Musical follows ups, downs of relationship

Original 'Duo' to be staged at the Box Factory this weekend

ST. JOSEPH - During "Espresso: Four Chicago Voices," a cabaret concert held last November at the Box Factory for the Arts, Elizabeth Doyle sang "There You Are," a piece she had written for Bill C. Thomas's original play, "Duo: 1 Is 1; 2 Is Math."

"People kept coming up to me afterwards saying, ‘I just loved that song,'" Doyle says by telephone from Chicago, "but I never thought we'd get to do the entire thing." The two-person musical, directed and produced by Bob Breuler, featuring Doyle's music and starring Suzanne Petri and Roger Anderson, will in fact be staged both Saturday and Sunday at the Box Factory.

The story follows a couple from their first meeting through their marriage and the ups and downs of their relationship as they move through their life together, growing, moving and changing.

"It really is like real life, the way couples talk to each other," says Petri, who also happens to be married to Breuler. "I think the playwright has gotten a lot of inspiration from us. It's funny. It's touching. It's deep. It really touches all bases of life as a couple. That's what really drew us to it." Breuler, who has been a member of the Steppenwolf acting ensemble for more than 23 years, first encountered the scenes that would become "Duo" when Thomas invited him to the Chicago bar, Weeds.

"Bill is an old Chicago barfly and he was reading some of his stuff there so he invited us out," Breuler says. "That's where he handed me this play. It was really just a number of one page snippets. The job over the years was to make if flow, which was a real exciting process."

It was also Breuler who enlisted Doyle to turn the play into a musical.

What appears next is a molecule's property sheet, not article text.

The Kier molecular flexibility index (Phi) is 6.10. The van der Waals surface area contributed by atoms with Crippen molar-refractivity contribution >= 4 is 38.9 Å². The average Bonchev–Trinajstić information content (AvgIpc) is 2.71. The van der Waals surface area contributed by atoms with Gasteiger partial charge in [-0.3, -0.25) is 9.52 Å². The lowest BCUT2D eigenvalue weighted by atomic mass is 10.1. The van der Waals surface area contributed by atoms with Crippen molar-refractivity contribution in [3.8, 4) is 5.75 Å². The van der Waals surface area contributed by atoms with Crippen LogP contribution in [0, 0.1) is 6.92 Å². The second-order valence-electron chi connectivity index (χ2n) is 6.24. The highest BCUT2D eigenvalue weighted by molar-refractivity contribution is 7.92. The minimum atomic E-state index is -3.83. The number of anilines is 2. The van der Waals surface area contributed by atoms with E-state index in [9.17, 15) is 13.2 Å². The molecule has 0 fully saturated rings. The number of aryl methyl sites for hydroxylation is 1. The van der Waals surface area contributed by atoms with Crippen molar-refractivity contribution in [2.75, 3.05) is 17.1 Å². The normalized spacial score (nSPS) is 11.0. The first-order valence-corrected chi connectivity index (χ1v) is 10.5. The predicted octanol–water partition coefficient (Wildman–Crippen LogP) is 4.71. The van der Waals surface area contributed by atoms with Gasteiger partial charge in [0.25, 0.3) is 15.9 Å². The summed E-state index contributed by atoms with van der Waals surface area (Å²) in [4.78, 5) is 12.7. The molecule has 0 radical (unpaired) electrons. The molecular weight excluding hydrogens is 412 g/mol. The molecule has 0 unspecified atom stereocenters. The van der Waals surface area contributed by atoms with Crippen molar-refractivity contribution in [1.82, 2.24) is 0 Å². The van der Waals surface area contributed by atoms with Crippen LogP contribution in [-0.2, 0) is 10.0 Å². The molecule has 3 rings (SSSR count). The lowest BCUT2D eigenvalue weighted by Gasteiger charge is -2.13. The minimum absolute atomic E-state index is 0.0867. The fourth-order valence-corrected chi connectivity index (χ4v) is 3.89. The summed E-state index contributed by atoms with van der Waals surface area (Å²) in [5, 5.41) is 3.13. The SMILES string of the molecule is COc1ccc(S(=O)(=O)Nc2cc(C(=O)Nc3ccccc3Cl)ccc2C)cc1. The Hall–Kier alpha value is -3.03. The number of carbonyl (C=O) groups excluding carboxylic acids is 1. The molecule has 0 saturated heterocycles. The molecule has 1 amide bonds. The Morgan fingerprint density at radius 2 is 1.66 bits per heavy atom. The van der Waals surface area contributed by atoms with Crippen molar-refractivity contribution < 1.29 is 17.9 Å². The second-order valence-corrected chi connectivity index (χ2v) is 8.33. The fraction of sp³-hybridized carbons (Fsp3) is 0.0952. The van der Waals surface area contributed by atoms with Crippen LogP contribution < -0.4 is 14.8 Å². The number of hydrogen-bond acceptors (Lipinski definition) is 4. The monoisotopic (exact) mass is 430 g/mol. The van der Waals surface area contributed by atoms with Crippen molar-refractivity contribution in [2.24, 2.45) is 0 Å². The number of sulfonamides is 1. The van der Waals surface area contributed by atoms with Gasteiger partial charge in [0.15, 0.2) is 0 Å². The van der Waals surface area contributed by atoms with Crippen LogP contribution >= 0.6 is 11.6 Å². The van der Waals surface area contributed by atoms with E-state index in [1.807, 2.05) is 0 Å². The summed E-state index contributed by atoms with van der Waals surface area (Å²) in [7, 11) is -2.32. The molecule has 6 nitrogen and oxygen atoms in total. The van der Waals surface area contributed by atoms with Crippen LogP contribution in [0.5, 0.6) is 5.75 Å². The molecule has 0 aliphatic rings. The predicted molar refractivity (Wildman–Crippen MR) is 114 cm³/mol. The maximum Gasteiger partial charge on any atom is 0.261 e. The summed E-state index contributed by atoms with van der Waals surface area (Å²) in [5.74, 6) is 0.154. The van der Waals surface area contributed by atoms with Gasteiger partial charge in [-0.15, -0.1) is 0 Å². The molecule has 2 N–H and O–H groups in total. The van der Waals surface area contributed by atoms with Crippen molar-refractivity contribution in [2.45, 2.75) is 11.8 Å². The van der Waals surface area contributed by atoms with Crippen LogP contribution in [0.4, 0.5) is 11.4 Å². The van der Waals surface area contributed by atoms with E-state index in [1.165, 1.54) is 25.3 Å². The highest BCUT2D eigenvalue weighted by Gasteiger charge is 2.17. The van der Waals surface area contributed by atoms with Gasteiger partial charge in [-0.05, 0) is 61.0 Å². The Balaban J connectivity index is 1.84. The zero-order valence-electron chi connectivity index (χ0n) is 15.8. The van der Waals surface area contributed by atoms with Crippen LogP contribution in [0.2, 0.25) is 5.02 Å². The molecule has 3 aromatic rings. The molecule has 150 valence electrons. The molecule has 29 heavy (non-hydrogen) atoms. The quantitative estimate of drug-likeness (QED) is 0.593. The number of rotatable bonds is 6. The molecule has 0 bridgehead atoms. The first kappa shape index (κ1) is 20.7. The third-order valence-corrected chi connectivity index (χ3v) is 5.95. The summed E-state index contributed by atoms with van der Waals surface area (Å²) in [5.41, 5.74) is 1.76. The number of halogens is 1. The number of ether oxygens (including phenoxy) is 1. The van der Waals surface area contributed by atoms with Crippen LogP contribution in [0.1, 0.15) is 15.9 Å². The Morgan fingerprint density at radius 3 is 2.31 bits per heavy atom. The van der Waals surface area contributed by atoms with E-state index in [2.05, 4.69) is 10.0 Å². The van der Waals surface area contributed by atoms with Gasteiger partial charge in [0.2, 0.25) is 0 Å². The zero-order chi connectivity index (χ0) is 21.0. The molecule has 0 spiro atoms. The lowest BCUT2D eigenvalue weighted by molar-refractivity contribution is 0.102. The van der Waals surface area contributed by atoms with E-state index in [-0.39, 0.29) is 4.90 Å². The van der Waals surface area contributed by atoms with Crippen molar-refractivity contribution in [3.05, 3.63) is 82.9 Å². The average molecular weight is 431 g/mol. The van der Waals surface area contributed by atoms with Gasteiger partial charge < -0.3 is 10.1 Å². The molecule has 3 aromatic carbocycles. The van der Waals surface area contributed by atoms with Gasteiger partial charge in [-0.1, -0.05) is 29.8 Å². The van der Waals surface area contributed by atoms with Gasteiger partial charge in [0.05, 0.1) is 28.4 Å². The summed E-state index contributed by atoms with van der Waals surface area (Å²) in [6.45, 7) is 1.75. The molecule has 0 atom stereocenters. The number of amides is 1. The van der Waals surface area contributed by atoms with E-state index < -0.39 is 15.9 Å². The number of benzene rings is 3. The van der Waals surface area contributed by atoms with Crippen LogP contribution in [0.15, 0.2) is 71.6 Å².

"It was poetic," Breuler says. "The language itself was poetic and I thought it might be supported by some music. It was just a feeling I had and lucky enough when I showed it to Elizabeth she felt the same way."

Doyle, who in addition to her cabaret work has also penned the musicals "Sleepy Hollow" and "The White City," said she found the songs in Thomas's text.

Thomas, who has written and produced 20 experimental plays during a 40-year span, has called "Duo" his most conventional work since it delves into such common themes as the couple getting into financial trouble and sticking it out despite their struggles. Doyle, however, says the way those scenes were written called for unconventional songs. "The text dictated that they weren't going to be regular songs," Doyle says. "They're more train of thought pieces. They're thoughts set to music. I heard very modern music but more akin to classical music than pop. It has more of a chamber music feel to it."

In addition to "There You Are," are songs such as "I Don't Like/I Like" and "Why We Stuck." "It resonates with couples of all sorts," says Doyle, who will perform piano accompaniment this weekend. "It's sort of universal for anyone who has spent time together."

The play has been presented in workshop form on just three other occasions, including last October at Stage 773 in Chicago. After the Box Factory performances it will be staged for two nights at Steppenwolf.

"This is hopefully the final iteration of the piece so we're excited to show it in front of a group of people who have never seen it before," says Petri, who has also been an ensemble member of American Blues Theater since 1998. "We feel very passionately about it and are hoping to find a theater that will want to do a full production."

Published 5/19/11 in the Herald-Palladium (HP Default) on page D1